A truly positive thing about living in France is that the “keeping up with the Joneses” attitude really doesn’t seem to exist to the extent it may in other countries. Credit can be hard to come by, is not given willy-nilly and people tend to live more within their means. Whether they have more or less. The French are hugely savvy about money-saving – growing their own produce and often doing their own decorating and gardening work at home. Bouncing cheques is a real faux pas in France and has serious consequences. Many businesses including restaurants and small shops in more rural areas often only operate with cash.

Particularly in the country, you do not see fleets of hugely expensive cars purchased through finance. More often, vehicles held together with duct tape. To help customers who may be financially challenged, businesses such as oil operators offer payment schemes over several months incurring no interest. In some areas, businesses even often accept backdated cheques to help their well-known customers out when required.

Arles on a summer’s day

Master French habits

One of the most practical ways to be more French is to master French habits and traditions. Learn shutter etiquette, order your oil and wood for winter well before it arrives and plant your trees and shrubs on St Catherines day, when wood will take root. Not only will all these things be advantageous to your life and comfort, but these are all frequent talking points. Learning the correct way to use shutters is invaluable in keeping you warmer inside during winter and cooler inside during summer. Although if you want to be authentically French you could always shut your shutters in October if even as late as that, not to be seen until the summer. Like a bear in hibernation.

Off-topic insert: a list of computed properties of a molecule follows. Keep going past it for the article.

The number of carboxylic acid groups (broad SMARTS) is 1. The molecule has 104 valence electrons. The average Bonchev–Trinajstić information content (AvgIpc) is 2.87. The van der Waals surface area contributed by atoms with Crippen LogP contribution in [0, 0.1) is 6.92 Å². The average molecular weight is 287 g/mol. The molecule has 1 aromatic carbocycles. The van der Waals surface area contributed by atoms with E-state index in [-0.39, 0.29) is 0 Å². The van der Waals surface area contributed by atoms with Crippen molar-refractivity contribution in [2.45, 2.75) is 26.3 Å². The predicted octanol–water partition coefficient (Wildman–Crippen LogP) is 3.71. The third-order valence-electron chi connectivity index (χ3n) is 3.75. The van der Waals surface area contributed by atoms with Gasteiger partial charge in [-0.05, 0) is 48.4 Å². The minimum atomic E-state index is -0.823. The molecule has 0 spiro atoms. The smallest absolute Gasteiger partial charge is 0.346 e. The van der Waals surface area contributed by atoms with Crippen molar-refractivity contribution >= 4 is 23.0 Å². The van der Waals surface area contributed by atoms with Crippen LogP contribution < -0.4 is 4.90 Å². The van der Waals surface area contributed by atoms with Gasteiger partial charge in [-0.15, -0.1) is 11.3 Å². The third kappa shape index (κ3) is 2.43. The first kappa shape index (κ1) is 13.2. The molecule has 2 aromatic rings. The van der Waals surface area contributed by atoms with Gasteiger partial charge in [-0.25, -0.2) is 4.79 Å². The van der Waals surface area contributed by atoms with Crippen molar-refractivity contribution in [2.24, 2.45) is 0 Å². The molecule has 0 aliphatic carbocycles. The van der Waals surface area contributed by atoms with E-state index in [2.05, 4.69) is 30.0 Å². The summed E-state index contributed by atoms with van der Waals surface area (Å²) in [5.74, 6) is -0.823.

Learn what it means to see the herons passing over earlier or later in winter, or how to predict how good the mushroom harvest will be for that year based on the weather proceeding it. French conversation especially in rural areas focuses a lot around weather and nature, and this will allow you to genuinely participate.